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Out there

Lucian-Dragoş Bogdan



Publicat Duminică, 18 Martie 2007, ora 07:52

       The origin of our specie is covered in mystery. We do not know either if we were brought to senses by some gods, landed on Earth by some unknown alien creatures or our existence was the result of evolution. We are also unaware of the fact our ancestors have seen the outer space or not. Many myths and legends might give an affirmative answer to this last question, yet we do not posses the proofs to sustain that.
      We can assume that, generally, human race has spent its entire time tied up to the land, humbly raising its eyes to the stars or envying the birds for their flight. The dream of flying was burning inside many of our ancestors. We turn over the pages of history reading the myth of Icarus, smiling to the story of Lucian of Samosata, admiring the genius of Leonardo da Vinci, bowing to the unbelievable predictions of Jules Verne.
      Men constructed balloons, yet real flight was far from happening. It took many contradictions and efforts to come at the beginning of the 20th century to airplanes. From that moment on, unfortunately pushed forward by the wars as well, flight developed rapidly and soon became a natural way of traveling.
      Humankind ruled the skies, but its look was focused far beyond, in the world of the mystical stars. History rolled its dice and created two political and economical giants: the United Stated and the Soviet Union. A race began between the two of them for the supremacy of the universe. The USSR won the first round, with Gagarin officially declared the first man that stepped out the atmosphere. The race continued, and the USA succeeded in winning the next few rounds. As far as we know, Armstrong was the first man on the Moon and other Americans followed him. What was next? A space station with human crew came out from the Russian laboratories outrunning the Americans.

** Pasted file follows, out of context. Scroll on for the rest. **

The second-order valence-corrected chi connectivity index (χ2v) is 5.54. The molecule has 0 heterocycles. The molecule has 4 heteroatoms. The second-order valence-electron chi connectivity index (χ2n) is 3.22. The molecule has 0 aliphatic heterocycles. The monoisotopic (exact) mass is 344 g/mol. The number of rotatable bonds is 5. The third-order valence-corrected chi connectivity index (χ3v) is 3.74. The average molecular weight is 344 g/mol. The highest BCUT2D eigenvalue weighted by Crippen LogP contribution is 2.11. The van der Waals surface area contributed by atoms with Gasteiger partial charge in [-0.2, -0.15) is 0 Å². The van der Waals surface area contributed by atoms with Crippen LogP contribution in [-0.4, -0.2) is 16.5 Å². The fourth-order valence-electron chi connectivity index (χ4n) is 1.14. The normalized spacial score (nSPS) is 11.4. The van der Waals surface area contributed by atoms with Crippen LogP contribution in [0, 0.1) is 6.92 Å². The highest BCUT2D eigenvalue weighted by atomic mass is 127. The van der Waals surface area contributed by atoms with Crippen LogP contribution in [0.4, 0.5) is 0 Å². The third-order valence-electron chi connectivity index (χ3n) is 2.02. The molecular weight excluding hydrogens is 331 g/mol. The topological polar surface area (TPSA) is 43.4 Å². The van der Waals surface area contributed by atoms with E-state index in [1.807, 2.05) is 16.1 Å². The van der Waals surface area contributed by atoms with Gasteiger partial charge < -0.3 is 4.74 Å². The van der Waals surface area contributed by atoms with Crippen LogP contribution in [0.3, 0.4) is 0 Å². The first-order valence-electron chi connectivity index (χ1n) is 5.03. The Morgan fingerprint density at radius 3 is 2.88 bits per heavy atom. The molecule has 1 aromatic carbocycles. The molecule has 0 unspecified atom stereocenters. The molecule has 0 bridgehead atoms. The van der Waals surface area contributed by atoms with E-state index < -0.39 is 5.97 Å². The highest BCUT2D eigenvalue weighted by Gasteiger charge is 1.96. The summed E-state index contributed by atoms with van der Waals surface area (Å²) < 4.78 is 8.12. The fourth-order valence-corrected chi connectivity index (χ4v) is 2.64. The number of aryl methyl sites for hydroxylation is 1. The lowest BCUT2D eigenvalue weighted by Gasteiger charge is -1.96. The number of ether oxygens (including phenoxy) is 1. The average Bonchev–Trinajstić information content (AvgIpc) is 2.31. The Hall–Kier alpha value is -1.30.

Science fiction and the world itself were ready to make their bets on the next target. Would it be Mars? Would it be the satellites of Jupiter? Would it be the far end of our solar system? Would it be a permanent base on the Moon?
      We were prepared to pack our bags and go were no man has gone before, to use a cliché. But the time hurried up year by year, month by month, day by day cracked with a sinister sound. The spaceship Challenger exploded few seconds after its launch, becoming the first worldwide known disaster in this race.
      Then the Soviet Union’s economy collapsed. American relaxation followed it at once as if the pressure was all gone. Space flight was no more a race. It was something to be done, but not a priority.
      Western Europe and Japan came along in this hard mission, but the rush was over. We imagined that we could reach Mars before the beginning of the third millennium and that we will live on Moon by the same time.
      Unfortunately this didn’t happen and I’m afraid to say that it will still take a lot of time before something spectacular will happen again. The race was good, pushing us beyond our limits and possibilities. I apologize for this statement to those who died (many of them unknown), crushed by the insanity of the pressure and to those who starved because there were no money left for their food.
      However, nothing really big comes out without sacrifice. Space flight was (and is) among the biggest achievement of human race.
      Yet we have to wait a little longer till we’ll be able to consider ourselves “home” out there.
     

© Copyright Lucian-Dragoş Bogdan
Sursa :   Imagikon
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